Drive, Text, and Let Die

A commuter in the Monday morning gridlock on the Washington beltway might well daydream about trips on open roads – the feeling of freedom and joie de vivre, and the expectation of a happy arrival at the end of a journey. But while they are at a standstill on the asphalt, they should remember the consolation of being safe from other drivers.

On such a road trip, driving at the speed limit (70 mph) along the I-64 West in Virginia, we are thrilled by the first sight of bumps on the horizon – the Blue Ridge. At the tipping point on top of the Blue, the highway runs down into the Shenandoah Valley giving us a glimpse of the distant Appalachian plateau where we plan to spend a peaceful weekend in the mountains. God willing!

A red SUV passing us caught the corner of my eye, and I don’t know why but it made me glance aside. The sight put into low gear the reverie I had been enjoying about the weekend ahead.  The lone driver was a young man and he was driving with no hands. He was preoccupied typing a text or email message on his mobile device while he passed in the fast lane. You could say that neither the road ahead nor the vehicles he burned past were at the front of his mind.  Lucinda snapped a photo with her iPAD.Texting on I-64a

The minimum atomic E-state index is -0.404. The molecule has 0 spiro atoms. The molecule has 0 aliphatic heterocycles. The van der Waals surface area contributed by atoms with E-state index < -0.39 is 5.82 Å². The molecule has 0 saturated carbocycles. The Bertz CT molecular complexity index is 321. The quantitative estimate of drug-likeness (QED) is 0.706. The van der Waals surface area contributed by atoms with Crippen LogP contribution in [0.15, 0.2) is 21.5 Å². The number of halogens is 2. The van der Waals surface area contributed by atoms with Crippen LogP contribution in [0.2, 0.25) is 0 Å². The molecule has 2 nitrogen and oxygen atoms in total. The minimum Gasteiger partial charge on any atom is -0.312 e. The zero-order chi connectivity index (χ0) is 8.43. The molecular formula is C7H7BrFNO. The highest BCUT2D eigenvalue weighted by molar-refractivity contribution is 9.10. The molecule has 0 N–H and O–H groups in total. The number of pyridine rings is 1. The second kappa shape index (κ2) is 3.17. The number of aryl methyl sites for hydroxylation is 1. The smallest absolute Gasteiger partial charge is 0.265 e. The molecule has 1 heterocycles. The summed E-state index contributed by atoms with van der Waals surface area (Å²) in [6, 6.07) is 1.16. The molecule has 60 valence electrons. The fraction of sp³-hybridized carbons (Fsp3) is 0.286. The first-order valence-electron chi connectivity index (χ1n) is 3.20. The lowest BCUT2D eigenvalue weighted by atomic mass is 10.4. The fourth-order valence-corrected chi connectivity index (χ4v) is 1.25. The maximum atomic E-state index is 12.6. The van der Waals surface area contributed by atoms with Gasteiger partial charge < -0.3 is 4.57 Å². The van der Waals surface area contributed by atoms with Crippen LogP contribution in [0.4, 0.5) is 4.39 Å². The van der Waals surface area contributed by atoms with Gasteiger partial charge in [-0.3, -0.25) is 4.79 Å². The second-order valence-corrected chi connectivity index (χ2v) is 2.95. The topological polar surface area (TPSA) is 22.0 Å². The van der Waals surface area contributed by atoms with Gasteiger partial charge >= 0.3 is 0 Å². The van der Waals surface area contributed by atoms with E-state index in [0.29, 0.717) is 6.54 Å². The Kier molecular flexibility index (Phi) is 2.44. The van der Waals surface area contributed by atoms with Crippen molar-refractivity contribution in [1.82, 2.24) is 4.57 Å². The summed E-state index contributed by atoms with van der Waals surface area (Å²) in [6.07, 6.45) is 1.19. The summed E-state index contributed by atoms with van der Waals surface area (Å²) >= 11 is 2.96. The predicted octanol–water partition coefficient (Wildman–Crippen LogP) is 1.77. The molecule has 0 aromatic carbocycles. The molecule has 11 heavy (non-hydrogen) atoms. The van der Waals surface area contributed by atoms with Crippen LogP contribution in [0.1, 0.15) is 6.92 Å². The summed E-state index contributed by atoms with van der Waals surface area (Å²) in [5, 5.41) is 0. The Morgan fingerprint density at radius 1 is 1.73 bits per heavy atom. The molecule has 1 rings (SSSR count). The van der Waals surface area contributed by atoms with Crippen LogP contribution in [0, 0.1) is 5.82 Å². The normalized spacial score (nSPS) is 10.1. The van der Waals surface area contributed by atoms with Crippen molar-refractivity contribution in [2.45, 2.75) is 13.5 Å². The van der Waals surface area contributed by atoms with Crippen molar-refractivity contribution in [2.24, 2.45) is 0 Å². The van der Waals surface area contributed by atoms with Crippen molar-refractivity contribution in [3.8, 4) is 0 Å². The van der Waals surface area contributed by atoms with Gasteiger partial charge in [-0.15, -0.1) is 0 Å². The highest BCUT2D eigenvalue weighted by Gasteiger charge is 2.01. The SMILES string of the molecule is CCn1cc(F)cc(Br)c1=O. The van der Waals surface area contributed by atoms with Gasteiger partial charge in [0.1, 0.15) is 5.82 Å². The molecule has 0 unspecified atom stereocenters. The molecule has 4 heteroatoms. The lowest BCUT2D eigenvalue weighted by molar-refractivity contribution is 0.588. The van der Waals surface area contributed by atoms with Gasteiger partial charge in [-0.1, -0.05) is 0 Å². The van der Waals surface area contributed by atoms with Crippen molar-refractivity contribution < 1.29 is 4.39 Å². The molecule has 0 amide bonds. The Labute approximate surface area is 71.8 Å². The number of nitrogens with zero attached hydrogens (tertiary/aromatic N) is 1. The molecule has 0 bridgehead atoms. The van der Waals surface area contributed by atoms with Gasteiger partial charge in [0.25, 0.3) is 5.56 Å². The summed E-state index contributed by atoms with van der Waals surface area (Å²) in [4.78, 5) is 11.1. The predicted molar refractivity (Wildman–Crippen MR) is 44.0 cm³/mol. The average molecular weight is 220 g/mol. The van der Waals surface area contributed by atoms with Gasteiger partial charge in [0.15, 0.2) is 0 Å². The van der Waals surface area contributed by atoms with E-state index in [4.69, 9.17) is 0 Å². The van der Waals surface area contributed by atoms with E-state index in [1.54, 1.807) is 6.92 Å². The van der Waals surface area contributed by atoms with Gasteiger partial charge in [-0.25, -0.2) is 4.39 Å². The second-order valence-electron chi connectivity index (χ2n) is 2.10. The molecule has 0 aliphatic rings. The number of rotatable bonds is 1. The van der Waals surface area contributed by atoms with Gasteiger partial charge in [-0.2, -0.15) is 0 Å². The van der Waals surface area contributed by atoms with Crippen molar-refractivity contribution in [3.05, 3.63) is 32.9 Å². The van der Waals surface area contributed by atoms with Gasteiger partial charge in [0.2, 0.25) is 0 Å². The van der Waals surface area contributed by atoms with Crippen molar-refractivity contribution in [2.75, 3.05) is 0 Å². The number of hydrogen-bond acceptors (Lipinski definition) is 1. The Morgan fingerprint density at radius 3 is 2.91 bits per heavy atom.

This isn’t the kind of story I like to write about. Everyone knows that using a mobile device while driving is common, risky, and now the main cause of road deaths and injuries for young people (3,000 and 300,000, respectively, each year in the USA). Only a day or two earlier while I was walking our dog, a lady with her cell phone held to one ear raised the other hand from the wheel to wave at the dog while she was turning a sharp corner. I jumped in the hedge, yanking Lilah after me.  Of course, teens are not the only ones who get distracted while driving, but those that feel invincible are more vulnerable. Texting goes hand-in-hand with other risky driving behaviors – not wearing a seat belt and being intoxicated.

According to the Centers for Disease Control, 45% of high school students reported texting behind the wheel in the past month.  The rates were no lower in states where it is already illegal, so enforcement has been useless so far.  It must be a hard habit to break if a campaign by Oprah Winfrey, the “world’s most powerful woman”, has been unable to dent road accident statistics. She calls it an “epidemic” across the entire country.Texting on I-64b

So when you are cruising along the highway, and maybe playing It’s a Wonderful World to put you at ease, spare a thought for other road-users. Driving more defensively might help to avoid someone careering into your back before they look up after typing LOL.

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